3D map reveals Milky Way is more warped and twisted

Milky Way's Shape

A new study by Chinese and Australian astronomers has developed the world's first accurate three-dimensional picture of the Milky Way's warped appearance, showing that the galaxy's disc is not flat but warped and twisted far away from the center.

Like any galaxy, our home in outer space is made up of a collection of stars, planets, dark matter and other space junk. Using these pulses in brightness, scientists can detect the distance of these stars within 3 percent to 5 percent accuracy, study lead author Xiaodian Chen, a researcher at the National Astronomical Observatories, said in the statement.

Professor de Grijs and colleagues built their map using data for 1,339 classical Cepheid stars from NASA's Wide-field Infrared Survey Explorer (WISE).

Classical Cepheids are young stars that are some four to 20 times as massive as our Sun and up to 100,000 times as bright. The distances of the stars were then used as markers to help map out the rest of the galaxy, even its distant outer regions.

Because they are so bright, Cepheids can be clearly seen millions of light years away and can be easily distinguished from other bright stars in their vicinity, making them indispensable tools in any astronomers' kit. But, for the past 50 years there have been indications that the hydrogen clouds in the Milky Way are warped. However, the hydrogen gas appears to warp more than the stars do, specifically on one of the disk's sides.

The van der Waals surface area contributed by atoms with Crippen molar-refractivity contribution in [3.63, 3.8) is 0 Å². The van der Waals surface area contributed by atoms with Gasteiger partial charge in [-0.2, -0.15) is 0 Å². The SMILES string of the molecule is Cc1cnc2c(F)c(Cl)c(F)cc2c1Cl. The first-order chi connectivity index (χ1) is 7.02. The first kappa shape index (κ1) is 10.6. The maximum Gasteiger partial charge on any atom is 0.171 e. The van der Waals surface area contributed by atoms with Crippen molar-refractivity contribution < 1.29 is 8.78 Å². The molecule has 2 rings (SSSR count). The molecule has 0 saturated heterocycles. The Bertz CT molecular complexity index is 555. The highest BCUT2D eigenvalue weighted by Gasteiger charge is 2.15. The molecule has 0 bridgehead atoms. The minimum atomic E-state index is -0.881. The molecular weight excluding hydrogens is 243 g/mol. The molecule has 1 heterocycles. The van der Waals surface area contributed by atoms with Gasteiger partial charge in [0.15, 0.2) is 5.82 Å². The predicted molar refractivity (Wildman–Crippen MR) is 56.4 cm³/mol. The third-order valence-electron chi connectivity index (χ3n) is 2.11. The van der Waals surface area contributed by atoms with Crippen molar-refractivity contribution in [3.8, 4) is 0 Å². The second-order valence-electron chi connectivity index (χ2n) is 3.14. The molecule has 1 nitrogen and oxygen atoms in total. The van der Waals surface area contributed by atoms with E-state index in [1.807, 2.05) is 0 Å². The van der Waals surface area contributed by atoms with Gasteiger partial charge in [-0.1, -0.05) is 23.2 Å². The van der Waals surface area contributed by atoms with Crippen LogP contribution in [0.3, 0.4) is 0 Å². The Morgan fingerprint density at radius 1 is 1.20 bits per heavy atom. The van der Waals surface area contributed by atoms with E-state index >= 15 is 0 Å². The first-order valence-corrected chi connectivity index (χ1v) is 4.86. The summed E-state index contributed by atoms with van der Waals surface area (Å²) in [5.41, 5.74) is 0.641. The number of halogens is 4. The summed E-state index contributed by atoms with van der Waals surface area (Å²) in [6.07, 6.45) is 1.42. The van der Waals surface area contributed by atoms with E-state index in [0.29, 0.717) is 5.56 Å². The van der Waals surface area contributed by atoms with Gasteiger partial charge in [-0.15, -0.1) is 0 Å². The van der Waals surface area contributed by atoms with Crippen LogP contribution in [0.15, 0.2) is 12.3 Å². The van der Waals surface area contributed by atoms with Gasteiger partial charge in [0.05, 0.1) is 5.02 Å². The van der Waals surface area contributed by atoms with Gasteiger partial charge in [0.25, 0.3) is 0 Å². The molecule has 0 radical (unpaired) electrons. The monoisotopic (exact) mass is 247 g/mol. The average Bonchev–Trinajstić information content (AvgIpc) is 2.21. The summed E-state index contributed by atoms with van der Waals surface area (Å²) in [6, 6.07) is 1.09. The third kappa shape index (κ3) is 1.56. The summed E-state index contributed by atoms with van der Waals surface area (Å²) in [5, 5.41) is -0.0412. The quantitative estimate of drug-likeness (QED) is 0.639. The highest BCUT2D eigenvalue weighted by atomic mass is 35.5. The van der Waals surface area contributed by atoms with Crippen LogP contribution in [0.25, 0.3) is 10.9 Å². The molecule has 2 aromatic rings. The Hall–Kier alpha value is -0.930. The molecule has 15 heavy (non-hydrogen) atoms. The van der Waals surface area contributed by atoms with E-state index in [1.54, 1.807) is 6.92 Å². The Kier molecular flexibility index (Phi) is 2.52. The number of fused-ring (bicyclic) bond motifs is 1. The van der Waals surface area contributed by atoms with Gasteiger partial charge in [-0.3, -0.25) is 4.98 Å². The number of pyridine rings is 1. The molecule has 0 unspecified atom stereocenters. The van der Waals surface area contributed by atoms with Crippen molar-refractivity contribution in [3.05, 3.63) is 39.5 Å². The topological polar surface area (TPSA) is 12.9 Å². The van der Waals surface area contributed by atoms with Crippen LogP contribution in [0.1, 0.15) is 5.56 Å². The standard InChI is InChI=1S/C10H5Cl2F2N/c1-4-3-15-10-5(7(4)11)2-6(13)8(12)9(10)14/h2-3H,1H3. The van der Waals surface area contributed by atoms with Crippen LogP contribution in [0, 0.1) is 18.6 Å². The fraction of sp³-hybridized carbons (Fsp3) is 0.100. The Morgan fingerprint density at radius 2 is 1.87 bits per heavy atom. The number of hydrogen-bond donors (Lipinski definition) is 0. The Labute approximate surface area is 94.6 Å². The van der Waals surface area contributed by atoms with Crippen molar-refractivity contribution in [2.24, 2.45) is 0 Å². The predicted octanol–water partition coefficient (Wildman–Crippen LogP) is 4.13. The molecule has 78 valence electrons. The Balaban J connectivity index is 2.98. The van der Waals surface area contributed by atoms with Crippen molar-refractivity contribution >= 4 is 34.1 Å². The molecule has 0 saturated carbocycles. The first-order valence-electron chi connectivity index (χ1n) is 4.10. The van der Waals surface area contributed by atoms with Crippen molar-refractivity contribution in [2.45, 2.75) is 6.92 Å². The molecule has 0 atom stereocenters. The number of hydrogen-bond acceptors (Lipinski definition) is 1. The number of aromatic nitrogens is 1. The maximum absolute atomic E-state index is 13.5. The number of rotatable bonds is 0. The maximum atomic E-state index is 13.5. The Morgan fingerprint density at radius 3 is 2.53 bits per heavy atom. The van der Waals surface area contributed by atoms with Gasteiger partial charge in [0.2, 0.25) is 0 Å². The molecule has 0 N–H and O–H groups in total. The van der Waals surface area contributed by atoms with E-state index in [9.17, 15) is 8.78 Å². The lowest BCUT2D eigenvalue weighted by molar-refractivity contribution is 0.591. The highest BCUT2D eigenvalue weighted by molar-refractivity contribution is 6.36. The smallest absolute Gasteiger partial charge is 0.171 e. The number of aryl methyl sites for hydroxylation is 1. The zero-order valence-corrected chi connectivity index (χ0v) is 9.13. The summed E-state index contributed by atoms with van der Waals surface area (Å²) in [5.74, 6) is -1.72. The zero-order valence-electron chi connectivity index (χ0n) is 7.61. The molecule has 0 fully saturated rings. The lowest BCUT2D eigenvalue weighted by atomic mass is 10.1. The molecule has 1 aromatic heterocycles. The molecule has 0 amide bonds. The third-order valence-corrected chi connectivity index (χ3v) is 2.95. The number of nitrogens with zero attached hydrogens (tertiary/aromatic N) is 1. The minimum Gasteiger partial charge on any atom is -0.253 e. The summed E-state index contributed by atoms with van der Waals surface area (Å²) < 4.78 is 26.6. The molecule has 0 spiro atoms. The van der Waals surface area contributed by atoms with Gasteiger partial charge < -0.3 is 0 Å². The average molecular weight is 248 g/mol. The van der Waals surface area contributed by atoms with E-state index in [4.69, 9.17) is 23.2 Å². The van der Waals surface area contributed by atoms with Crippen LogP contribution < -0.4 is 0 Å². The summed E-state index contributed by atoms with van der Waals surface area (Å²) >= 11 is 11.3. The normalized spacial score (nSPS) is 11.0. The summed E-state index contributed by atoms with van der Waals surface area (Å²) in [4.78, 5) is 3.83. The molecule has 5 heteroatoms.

But as you get further out, the gravity weakens and the gas that makes up the disk doesn't fall neatly into the thin plane that stars closer to the centre do.

"It is notoriously hard to determine distances from the Sun to parts of the Milky Way's outer gas disc without having a clear idea of what that disc actually looks like", says Xiaodian Chen, lead author, from the Chinese Academy of Sciences in Beijing.

This undated image provided by Chinese Academy of Sciences shows the Artist's impression of the Milky Way. Just like a goldfish can't see its bowl from the outside, our position in the universe means we can't see our home galaxy, the Milky Way, as the rest of the universe sees it.

"Perhaps more importantly, in the Milky Way's outer regions, we found the S-like stellar disc is warped in a progressively twisted spiral pattern". They used 1,339 pulsating stars - young, newly catalogued stars bigger and brighter than our sun - to map the galaxy's shape.

Now the first accurate 3D map of its kind published in Nature Astronomy reveals they were right.

"This research provides a crucial updated map for studies of our Galaxy's stellar motions and the origins of the Milky Way's disk", said co-author Dr. Licai Deng, also from the Chinese Academy of Sciences.

He said, 'Combining our results with those other observations, we concluded that the Milky Way's warped spiral pattern is most likely caused by torques-or rotational forcing-by the massive inner disk'.

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